Former federal prosecutor Andrew C. McCarthy says there is abundant legal evidence to impeach and remove President Obama, but he warns it’s an exercise in futility and may actually embolden Obama if Republicans move in that direction without the political will of the nation behind them.
McCarthy is best known as the lead prosecutor in the cases against the “blind sheikh,” Omar Abdel Rahman, and 11 co-conspirators behind the 1993 World Trade Center bombing and plots against other New York City landmarks. McCarthy is now with the National Review Institute. His new book is “Faithless Execution: Building the Political Case for Obama’s Impeachment.”
In it, he lays out seven separate articles of impeachment against Obama on issues ranging from changing laws and failing to execute them faithfully to dereliction of duty as commander in chief to fraud on issues ranging from Obamacare to Benghazi. However, he also argues that now is the wrong time to pursue impeachment.
According to McCarthy, the founders included impeachment and removal from office in the Constitution as a protection for the people and the Constitution itself. However, he said the founders also didn’t want impeachment to be too easy to accomplish.
“They also wanted to make sure, knowing that removing a president is very socially disruptive, that we had a standard for removal that would not allow impeachment to become an exercise in partisan hackery,” McCarthy said.
He said that’s why the Constitution requires a two-thirds vote in the Senate for a president to be convicted and removed.
“That ensures that unless you have a broad consensus among the public, one that cuts across ideological and partisan lines, an attempt to remove the president is probably a non-starter,” he said. “It’s a political remedy. You can have a thousand provable impeachable offenses, but if the public is not of a mind to remove the president from power, then the president won’t be impeached in the sense of being removed from power.”
Listen to the WND/Radio America interview with Andrew C. McCarthy:
McCarthy said even though House impeachment of Obama could be plausible, he believes it's pointless if the Senate votes are not there to remove him. He said the impeachment of Bill Clinton serves as a valuable lesson, not because the case wasn't strong enough, but because the public didn't want him removed.
"There wasn't a public will to remove the president from power," he said. "Unless you have, it cannot only be a mistake to go forward in the sense of not being able to achieve impeachment, you can actually end up encouraging presidential lawlessness."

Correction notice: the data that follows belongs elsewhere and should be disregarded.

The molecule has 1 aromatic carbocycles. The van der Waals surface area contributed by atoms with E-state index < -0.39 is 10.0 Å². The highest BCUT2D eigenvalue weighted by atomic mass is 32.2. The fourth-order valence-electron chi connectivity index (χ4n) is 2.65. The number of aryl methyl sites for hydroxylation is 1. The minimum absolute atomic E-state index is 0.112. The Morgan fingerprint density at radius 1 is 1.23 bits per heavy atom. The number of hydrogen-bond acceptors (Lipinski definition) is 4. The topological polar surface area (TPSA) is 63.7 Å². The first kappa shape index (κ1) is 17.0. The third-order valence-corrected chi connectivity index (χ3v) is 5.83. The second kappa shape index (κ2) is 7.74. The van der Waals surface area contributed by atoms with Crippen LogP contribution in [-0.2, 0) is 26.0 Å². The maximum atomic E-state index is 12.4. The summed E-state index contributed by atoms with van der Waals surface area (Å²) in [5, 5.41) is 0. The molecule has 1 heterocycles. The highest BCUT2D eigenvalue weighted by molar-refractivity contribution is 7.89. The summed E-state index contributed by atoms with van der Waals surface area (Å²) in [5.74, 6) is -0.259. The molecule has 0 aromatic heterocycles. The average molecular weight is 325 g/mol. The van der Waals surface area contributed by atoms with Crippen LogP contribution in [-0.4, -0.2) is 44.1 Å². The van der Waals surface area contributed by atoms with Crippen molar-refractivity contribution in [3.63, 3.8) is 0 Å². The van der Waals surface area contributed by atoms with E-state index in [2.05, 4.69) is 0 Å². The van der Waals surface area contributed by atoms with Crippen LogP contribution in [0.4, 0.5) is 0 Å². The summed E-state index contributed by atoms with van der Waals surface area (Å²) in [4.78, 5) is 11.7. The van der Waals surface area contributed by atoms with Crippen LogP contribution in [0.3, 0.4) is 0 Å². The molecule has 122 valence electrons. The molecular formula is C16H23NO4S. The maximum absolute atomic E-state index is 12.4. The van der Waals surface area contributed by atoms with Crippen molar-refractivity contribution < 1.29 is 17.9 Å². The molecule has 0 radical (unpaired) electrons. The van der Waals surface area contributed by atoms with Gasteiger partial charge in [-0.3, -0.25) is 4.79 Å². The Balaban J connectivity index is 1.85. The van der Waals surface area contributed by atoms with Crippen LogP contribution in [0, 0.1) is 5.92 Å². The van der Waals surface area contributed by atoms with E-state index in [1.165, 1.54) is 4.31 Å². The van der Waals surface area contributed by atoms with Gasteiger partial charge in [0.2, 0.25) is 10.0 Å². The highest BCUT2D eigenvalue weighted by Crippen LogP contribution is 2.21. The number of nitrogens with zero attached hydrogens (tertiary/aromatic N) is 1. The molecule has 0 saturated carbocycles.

McCarthy explained, "Spin it out with what would happen with Obama at this point. If you filed articles of impeachment, you'd have a trial in the Senate. At this point, you'd probably lose that by something like 70-30. That would be spun by the media and the administration as approval of President Obama's methods over the last few years. You'd be setting out trying to correct presidential lawlessness, and you'd end up actually encouraging it."
"I think if you asked people if the president's committed impeachable offenses, they'd probably overwhelmingly say yes. If you asked them if they wanted the president removed from power, I think a lot fewer people would say yes. But politics is dynamics and things change," he said. "In 1972, (Richard) Nixon won re-election with the largest then-landslide in American electoral history. In 20 months, he was gone because he couldn't survive politically once the country became riveted to presidential lawlessness."
Republicans in Congress have other avenues to check the advance of the executive branch, and McCarthy said they simply refuse to stop much of what he considers Obama's illegal activities.
"The main tool (the founders) gave Congress to that purpose is the power of the purse. The president's opposition has been supine," McCarthy said. "They haven't been willing to do anything along those lines. The way you really stop presidential lawlessness, short of impeachment, is you cut off the money the president needs to carry it out. They haven't been willing to do anything like that."
He said the budget showdown last September and October proved most in the GOP aren't willing to fight.
"The one time that some of the Republican conservatives in Congress tried to cut off the money from Obamacare – which is an immensely unpopular program – they were castigated, not only by the press but by members of their own party. I think it's become very hard structurally to use the other tools the framers gave us," McCarthy said.
He said the GOP suffers from two major problems in budget fights, which makes members of the party reluctant to demand their way.
"When Republicans oppose the president, they get demagogued as racists and the like, which is really an unfortunate thing that has happened to our politics," he said. "The other thing is that the government has become so big that when you start cutting off money, you're always talking about somebody's transfer payments. Republicans never want to be in a position of being portrayed as mean ogres who are taking food from babies' mouths and money out of people's pockets."